At the request of the East Ozarks Audubon Society (EOAS), the city of Farmington is working the Missouri Department of Conservation (MDC) and AmeriCorps to remove the invasive bush honeysuckle infestation out of the Dr. F.R. Crouch Nature Sanctuary in Engler Park.
According to EOAS Conservation Committee Member Sue Hagan, the honeysuckle was already rampant throughout Engler Park when it opened in the early 2000s. As the city of Farmington does not have the resources to combat the problem, EOAS members attempted several methods of eradication that either did not work or were incomplete.
AmeriCorps volunteers, under the supervision of MDC agents, began hacking down honeysuckle bushes early this month.
The bush honeysuckle is an invasive species brought to America from Asia originally as a decorative plant. According to the MDC, it is an understory shrub in woodlands. The honeysuckles invade quickly and outcompete native plants. Because they leaf out so early, they steal light from native plants that need a sunny forest floor in spring in order to flower, fruit, and gather energy for the next year. Birds and small animals eat the berries and deposit the seeds elsewhere, spreading this noxious weed.
Roger Frazier, priority habitat coordinator with the MDC, is one of the supervisors involved with the eradication program.
“It’s not native to our area and being introduced like it is, it’s taking advantage of the situation and its impacting all of our native species,” he said. “It’s relatively new to the Farmington area, so there’s a real chance in this area, if people got serious, they could do a good job of trying to get this in check and eradicate it.”
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Frazier pointed to a small clearing in the forest where the honeysuckle has developed a dense growth.
“You have this gap in the canopy, but we don’t have any oak resprouting here in the understory, because we are not getting enough sunlight in,” he said.
Indicating a large white oak on the edge of the clearing, Frazier noted that in 20-40 years, the tree will die and not be replaced with new sprouts if the honeysuckle is allowed to flourish.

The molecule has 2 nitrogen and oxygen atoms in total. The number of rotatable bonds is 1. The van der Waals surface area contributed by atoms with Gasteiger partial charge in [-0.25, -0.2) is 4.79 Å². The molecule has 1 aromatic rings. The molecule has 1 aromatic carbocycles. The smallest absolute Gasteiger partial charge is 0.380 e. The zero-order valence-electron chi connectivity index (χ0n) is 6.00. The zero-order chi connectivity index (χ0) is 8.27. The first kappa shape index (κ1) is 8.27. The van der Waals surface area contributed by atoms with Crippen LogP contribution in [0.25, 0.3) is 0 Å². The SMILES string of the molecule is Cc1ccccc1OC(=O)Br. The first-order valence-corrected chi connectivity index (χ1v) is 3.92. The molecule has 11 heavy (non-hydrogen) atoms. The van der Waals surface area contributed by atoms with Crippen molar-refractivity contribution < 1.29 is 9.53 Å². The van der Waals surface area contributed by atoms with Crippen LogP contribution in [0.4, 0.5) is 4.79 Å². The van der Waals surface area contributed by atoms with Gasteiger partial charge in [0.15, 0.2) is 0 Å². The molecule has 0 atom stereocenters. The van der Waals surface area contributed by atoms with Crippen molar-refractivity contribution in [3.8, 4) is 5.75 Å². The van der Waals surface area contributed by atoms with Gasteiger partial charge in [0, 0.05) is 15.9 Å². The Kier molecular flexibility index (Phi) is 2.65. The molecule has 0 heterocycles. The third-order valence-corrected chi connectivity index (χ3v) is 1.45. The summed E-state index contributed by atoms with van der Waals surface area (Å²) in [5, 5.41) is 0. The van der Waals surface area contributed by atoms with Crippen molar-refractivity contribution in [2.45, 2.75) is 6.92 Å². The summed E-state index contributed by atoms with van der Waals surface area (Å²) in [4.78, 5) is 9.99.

“This bush honeysuckle is only going to get thicker and denser,” he said. “We are not going to get that oak regeneration back. The forest is going to completely change how these systems are going to function. None of our native species really know how to utilize or compete with this.
“There’s some discussions about nutritional quality, it gets the berry on it and whether or not the birds benefit from it is questionable. There’s some research has been done that the leaf litter in dense colonies, as that enters a stream, it changes the water chemistry of the stream, and that might impact some of the aquatic life in there as well.”
The group will uproot the smallest sprouts and discard them on leaf litter where they cannot regrow. The larger plants will be cut with loppers or a chainsaw and the stumps will be treated with a herbicide. Currently, there are no plans to replace the bushes with native seedlings or seeding.
“With the existing timber stand that’s here, it will try to reproduce and do things out of the native seedbank,” Frazier said. “We just have to get this competitor out of here. If we get rid of the competition, we can let nature carry on here.”
The program is being used as a type of experimental or pilot program. Several agents from the MDC were taking samples of the honeysuckle to gauge the density of infestation, and the area of eradication will be measured and timed to determine an average rate of removal to use as an estimate for future programs.
Mark Marberry is a reporter for the Farmington Press and Daily Journal. He can be reached at 573-518-3629, or at firstname.lastname@example.org